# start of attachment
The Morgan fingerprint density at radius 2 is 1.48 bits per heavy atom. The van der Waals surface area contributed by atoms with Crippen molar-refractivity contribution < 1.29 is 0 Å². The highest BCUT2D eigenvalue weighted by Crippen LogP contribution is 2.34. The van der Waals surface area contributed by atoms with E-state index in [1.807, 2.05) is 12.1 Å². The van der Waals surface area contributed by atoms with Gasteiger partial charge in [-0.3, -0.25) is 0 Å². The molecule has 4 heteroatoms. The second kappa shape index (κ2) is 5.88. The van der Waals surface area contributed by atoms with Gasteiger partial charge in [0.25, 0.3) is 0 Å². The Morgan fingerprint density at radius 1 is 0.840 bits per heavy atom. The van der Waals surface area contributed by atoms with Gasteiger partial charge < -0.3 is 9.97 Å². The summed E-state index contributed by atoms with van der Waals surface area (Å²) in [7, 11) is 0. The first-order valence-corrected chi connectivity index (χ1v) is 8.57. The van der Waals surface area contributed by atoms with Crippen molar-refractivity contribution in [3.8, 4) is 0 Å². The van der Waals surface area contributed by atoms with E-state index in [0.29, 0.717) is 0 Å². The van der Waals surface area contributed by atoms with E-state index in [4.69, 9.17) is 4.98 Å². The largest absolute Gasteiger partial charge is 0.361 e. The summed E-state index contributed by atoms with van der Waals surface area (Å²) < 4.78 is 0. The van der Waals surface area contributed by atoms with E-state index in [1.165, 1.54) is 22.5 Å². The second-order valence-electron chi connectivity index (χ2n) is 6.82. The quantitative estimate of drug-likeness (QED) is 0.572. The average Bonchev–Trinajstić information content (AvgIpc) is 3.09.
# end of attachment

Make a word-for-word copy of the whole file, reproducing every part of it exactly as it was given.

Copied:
The Morgan fingerprint density at radius 2 is 1.48 bits per heavy atom. The van der Waals surface area contributed by atoms with Crippen molar-refractivity contribution < 1.29 is 0 Å². The highest BCUT2D eigenvalue weighted by Crippen LogP contribution is 2.34. The van der Waals surface area contributed by atoms with E-state index in [1.807, 2.05) is 12.1 Å². The van der Waals surface area contributed by atoms with Gasteiger partial charge in [-0.3, -0.25) is 0 Å². The molecule has 4 heteroatoms. The second kappa shape index (κ2) is 5.88. The van der Waals surface area contributed by atoms with Gasteiger partial charge in [0.25, 0.3) is 0 Å². The Morgan fingerprint density at radius 1 is 0.840 bits per heavy atom. The van der Waals surface area contributed by atoms with Gasteiger partial charge < -0.3 is 9.97 Å². The summed E-state index contributed by atoms with van der Waals surface area (Å²) in [7, 11) is 0. The first-order valence-corrected chi connectivity index (χ1v) is 8.57. The van der Waals surface area contributed by atoms with Crippen molar-refractivity contribution in [3.8, 4) is 0 Å². The van der Waals surface area contributed by atoms with E-state index in [0.29, 0.717) is 0 Å². The van der Waals surface area contributed by atoms with E-state index in [4.69, 9.17) is 4.98 Å². The largest absolute Gasteiger partial charge is 0.361 e. The summed E-state index contributed by atoms with van der Waals surface area (Å²) < 4.78 is 0. The van der Waals surface area contributed by atoms with E-state index in [1.165, 1.54) is 22.5 Å². The second-order valence-electron chi connectivity index (χ2n) is 6.82. The quantitative estimate of drug-likeness (QED) is 0.572. The average Bonchev–Trinajstić information content (AvgIpc) is 3.09.